Spanish men get in touch with their feminist side
"All of us men are sexist," says Pablo Llama. "The first step towards changing the situation is to recognise that."
It is a sunny Madrid evening and some 30 young activists have gathered in a dusty meeting room to reflect on how they contributed to International Women's Day on 8 March.
Millions of Spanish women have protested and gone on strike in recent years over male violence, Spain's lack of a consent-based rape law and economic inequality.
But all the activists here are men, part of a nationwide association of men for gender equality called AHIGE.
Feminists have become increasingly alarmed by the rise of far-right party Vox, which wants to end abortion and special laws aimed at protecting women from male violence.
And they are attracting support from an increasing number of Spanish men, who want to eradicate what they see as their inner sexist values.
'Every man needs an internal revolution'
In men-only groups, members openly share their prejudices, their lack of understanding towards women, and the male gender role they are playing out.
But why not leave it to women to stand up for feminism?
"Out of responsibility, for human rights and social justice, we can't stay out of something that compels us as men," says AHIGE volunteer Miguel Lázaro.
Their argument is twofold:
- Feminists seek a change in inter-gender relations, so men have to give up certain privileges and take on other responsibilities, typically in caring and family roles
- Men can take better care of themselves by avoiding self-destructive behaviour patterns associated with masculinity
"We have more accidents, mental health problems, issues with gambling and addictions. We ignore these risks because we are men. Every man is in need of an internal revolution," explains Mr Lázaro.
What the men have learned
Madrid psychologist Rafael García, 37, found something in a men's support group that he could not find in his own male friendships.
"With my friends, it is hard to get past the fun, the banter. In this group there is space for emotions."
Mr García says he became aware of ingrained sexism in his family, where his sister was expected to help in the house but he had a choice. "I was allowed to have my girlfriend over; she never did the same."
For Vicent Segarra, a 41-year-old teacher from Castellón who now lives in Madrid, it all became clear when his mother became ill with terminal cancer.
"When she fell ill I realised the burden that women bear in the home."
His mother was a farm labourer and had to take care of her children, her ageing mother and even her mother-in-law.
"It was not only the physical amount of work inside and outside the home, but all that care and attention. If this woman had not had all the work she had, she would have been able to study more, to get training. But she gave that up just for being a woman."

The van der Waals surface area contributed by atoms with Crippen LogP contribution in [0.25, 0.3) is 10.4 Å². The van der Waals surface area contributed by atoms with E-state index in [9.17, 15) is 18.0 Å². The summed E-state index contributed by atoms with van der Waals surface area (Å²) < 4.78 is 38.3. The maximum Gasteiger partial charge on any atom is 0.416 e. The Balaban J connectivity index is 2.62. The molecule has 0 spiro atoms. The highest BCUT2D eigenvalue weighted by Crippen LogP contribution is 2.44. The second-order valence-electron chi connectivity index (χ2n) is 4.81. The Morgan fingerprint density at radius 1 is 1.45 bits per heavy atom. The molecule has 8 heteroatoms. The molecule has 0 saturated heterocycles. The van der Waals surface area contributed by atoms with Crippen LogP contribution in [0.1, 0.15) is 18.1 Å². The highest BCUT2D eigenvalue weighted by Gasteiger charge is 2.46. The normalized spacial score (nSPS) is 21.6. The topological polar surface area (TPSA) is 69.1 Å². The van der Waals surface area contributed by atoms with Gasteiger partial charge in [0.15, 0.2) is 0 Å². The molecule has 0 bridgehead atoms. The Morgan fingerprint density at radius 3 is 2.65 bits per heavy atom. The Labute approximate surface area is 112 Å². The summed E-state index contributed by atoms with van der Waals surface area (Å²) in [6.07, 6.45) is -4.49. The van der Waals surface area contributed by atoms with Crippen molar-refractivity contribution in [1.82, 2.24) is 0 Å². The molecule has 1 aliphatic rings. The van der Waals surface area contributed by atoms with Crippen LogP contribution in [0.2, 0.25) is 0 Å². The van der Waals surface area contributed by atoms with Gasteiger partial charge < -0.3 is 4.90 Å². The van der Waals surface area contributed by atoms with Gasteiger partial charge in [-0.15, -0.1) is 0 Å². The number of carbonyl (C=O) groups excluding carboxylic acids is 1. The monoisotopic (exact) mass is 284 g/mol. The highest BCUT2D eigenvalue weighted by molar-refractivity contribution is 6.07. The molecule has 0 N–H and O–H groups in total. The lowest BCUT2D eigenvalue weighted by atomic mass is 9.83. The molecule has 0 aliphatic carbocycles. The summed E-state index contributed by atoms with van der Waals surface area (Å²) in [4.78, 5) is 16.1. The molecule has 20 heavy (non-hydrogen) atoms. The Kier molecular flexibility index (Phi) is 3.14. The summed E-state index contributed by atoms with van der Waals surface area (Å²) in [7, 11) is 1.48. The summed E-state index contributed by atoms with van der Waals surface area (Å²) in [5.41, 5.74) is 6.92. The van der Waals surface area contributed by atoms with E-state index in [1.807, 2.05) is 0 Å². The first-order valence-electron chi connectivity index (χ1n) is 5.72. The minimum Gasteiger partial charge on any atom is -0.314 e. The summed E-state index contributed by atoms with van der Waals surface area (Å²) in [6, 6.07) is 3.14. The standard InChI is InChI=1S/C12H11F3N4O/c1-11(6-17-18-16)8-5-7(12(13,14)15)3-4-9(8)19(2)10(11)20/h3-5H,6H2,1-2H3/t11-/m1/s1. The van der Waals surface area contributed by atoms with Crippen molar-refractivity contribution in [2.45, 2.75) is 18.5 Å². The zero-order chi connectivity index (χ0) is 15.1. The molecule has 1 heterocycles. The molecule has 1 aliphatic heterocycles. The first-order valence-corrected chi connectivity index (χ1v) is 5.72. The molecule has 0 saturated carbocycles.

Mr García says by changing focus he has realised how unreasonable his behaviour was in past relationships with women.
"I felt jealousy when I had no right to, and then made my own conquests. My infidelities didn't even concern me because I didn't empathise with my partners."
Focus on male violence, not the victims
Male violence against women has become a hot political topic in Spain. Protesters regularly take to the streets on news of a woman's murder by a partner or ex-partner.
The "wolf-pack" trial incensed Spain, when five men were acquitted of rape for non-consensual group sex with an 18-year-old woman.
"The only common factor in all these abuses is men. We have to treat men," says Pablo Llama, who founded the Madrid branch of AHIGE.
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"When a woman reports domestic violence, the state's response is often to offer security and have the police watching over that woman. Wouldn't it be better to keep watch on the man?" asks Mr Lázaro.
Mr Llama says it is about making men realise that they must challenge stereotyped roles.
"It's like we are given a golden visa at birth; it's great to be a man, great to do what you want, to be promiscuous, for example, and not be questioned.
"But masculinity is a kind of gilded cage. The emotional castration we men suffer from a young age leads to a great deal of suffering."
Has there been a macho backlash?
Many Spaniards have been attracted by the anti-feminist message of Vox, a populist, ultra-Catholic party that won 10% of the vote in last month's general election.
Vox has gathered some of its support by criticising Spain's gender violence law, under which men are judged in specific courts after incidences of domestic violence.
Mr Lázaro recognises that some people are tempted to reject change, but remains confident that feminism has historical momentum on its side.
"Equality is going to arrive. In Spain, the reactionary rubbish that Vox is coming out with might go down well in a part of society, but it is forcing lots of other people to take sides."
In his work as a psychologist, Mr García says he sees a lot of men who are angry at changes in society.
"Sexist men are feeling offended and under attack. But I like to think that Vox represents a dying breed," he says.
The men reflect on what they did on International Women's Day: on their decision to set up support centres to feed families and look after the children of women on the 8 March protest.
And they want to do more.
But they decide they must remain in the background and let women take the limelight.